Friday, December 31, 2021

Booksie's 2021 Year In Review


Another year is gone.  For some reason, 2021 just didn't make much of a mark on my memory; it seemed to fly by without much going on.  For much of it, we stayed at home due to the pandemic but we did venture out a bit.  We went to Sanibel Island in April, and have gotten to visit our son, DIL and grandkids a couple of times this year.  That was especially welcome as we didn't see them for eighteen months prior.  I'm in three bookclubs and while they were mostly online, we have started to meet in person for one of them and another occasionally.  I've still been reading quite a lot.  I finished 195 books this year.  Reading goals I've met or making progress on:

1.  Reading from my own shelves.  Pretty much except for book club choices, I've read from my shelves and I'm slowly but surely whittling my collection down.

2.  Reading anthologies.  I always have one going and will for many more months.  I think I've found around another dozen on my shelves so this will be another goal for 2022.

3.  Working on the Wheel Of Time series.  I'm on book eleven now so hopefully will finish this year.

4.  Listening to more audiobooks.  I listened to 36 audiobooks this year.

5.  Reading more nonfiction.  I read 19 nonfiction books this year.

Here are the books I read that I liked the best:

  1. Underland by Robert MacFarland
  2. I Am Pilgrim, Terry Hayes
  3. All The King's Men, Robert Penn Warren
  4. Girl, Woman, Other, Bernadine Evaristo
  5. Winter's Heart, Robert Jordan
  6. The Coffin Maker's Garden, Stuart MacBride
  7. The Quiet Boy, Ben Winters
  8. The Blacktongue Thief, Christopher Buehlman
  9. The Window Seat, Aminatta Forna
  10. The Golfinch, Donna Tartt
  11. The Painter, Peter Heller
  12. Nottingham, Nathan Makaryk
My goals for 2022:
  1. Continue to read from my own shelves and donate what I've read
  2. Finish the Wheel Of Time series by Robert Jordan
  3. Always have an anthology going
  4. Read all of Karin Slaughter's books in order
  5. Read at least four classics
Happy Reading for 2022!

Thursday, December 30, 2021

Dark Roads by Chevy Stevens


In British Colombia, there is a highway named the Cold Creek Highway.  Along it's length, girls and women have disappeared for years with no closure.  Sometimes their bodies are found, sometimes not.  Some were hitchhikers, some were women who accepted a ride with the wrong person.  To those in the area, it seems that law enforcement has just thrown up their hands and quit trying to find out what is happening.

Hailey McBride could be one of those missing women.  A year ago, she lived with her dad but after his death in a road accident, she has gone to live with her aunt.  Unfortunately, her aunt is married to a local law officer and he has made it his life mission to manage every moment of Hailey's life.  He wants to pick her friends, decide when she can leave the house, be into her social media accounts, listen to all her phone calls.  At first he is irritating but when she discovers that his obsession has tipped over into taking pictures of her unawares, pictures in her bedroom and bathroom, she knows she needs to get away.  With the help of her friend, Johnny, she runs away and holes up in a hunter's cabin that is remote from the town.  Everyone in town assumes that the Cold Creek killer has claimed another victim.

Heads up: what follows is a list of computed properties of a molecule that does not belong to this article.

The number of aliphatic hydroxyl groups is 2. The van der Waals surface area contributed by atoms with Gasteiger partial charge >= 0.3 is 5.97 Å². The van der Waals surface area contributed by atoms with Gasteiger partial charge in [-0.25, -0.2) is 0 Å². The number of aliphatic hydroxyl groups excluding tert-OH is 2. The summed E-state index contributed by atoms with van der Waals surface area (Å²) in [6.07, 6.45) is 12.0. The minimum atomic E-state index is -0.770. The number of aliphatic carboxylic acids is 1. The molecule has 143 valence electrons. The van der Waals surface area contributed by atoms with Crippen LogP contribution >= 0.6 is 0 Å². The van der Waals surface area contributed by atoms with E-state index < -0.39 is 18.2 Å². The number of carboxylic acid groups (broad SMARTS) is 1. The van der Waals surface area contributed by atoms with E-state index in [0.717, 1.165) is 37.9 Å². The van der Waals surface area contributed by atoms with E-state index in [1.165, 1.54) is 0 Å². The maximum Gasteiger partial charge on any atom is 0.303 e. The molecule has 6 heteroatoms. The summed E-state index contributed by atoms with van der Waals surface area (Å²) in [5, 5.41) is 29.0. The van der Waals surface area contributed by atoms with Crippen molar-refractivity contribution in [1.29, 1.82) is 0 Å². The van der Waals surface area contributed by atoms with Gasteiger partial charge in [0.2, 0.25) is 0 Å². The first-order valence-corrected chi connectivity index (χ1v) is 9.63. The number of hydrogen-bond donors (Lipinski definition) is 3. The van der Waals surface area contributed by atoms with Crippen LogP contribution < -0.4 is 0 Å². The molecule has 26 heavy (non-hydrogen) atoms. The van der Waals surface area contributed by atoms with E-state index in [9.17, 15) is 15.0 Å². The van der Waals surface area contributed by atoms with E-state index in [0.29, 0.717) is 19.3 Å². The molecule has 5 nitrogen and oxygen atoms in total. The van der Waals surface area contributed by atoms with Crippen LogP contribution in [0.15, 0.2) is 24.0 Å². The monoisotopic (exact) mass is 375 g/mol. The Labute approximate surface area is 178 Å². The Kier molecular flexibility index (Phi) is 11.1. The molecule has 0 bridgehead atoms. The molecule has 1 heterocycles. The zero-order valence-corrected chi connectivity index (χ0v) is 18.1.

But the deaths keep coming.  Hailey finds the body of Amber, who was her friend and maybe more.  All she can do is call the discovery of the body in, fearing that her uncle is behind Amber's death.  Now, Amber's sister, Beth, has come to town determined to find the answers that law enforcement can't or won't.  Is Beth now in danger as well?

Chevy Stevens has written a taut, engaging tale.  The Cold Creek Highway exists and the tale of missing and murdered women, mostly indigenous is true.  The story is told through the voices of Hailey and Beth and once the two young women meet, events rush towards a surprising denouement. I listened to this novel and the narrator, Brittany Pressley, has narrated over a hundred books.  This book is recommended for mystery readers.

Wednesday, December 29, 2021

2014 The Best American Mystery Stories edited by Laura Lippman


This anthology of mystery stories offers the best from 2014, as edited by Laura Lippman.  The authors include those familiar to most mystery readers as well as lesser-known individuals.  Authors include Megan Abbott, Daniel Alarcon, Jim Allyn, Jodi Angel, Russell Banks, James Lee Burke, Patricia Engel, Ernest Finney, Roxane Gay, Michelle Butler Hallett, Charlaine Harris, Joseph Heller, David Ingram, Ed Kurtz, Matthew Neill Null, Annie Proulx, Scott Loring Sanders, Nancy Pauline Simpson, Dennis Tafoya and Laura Van Den Berg.

My favorite story was Antarctica by Van Den Berg.  A woman has gone to Antarctica after receiving notification that her brother, a scientist, has been involved in an accident there and is presumed dead.  Due to the remoteness of the location, she stays at a neighboring scientific station and talks to those who knew her brother.  As she reflects on his death, she is reminded of the guilty secret she carried for years, the knowledge of a crime against his wife in her childhood that played a part in her disappearance years later as an adult.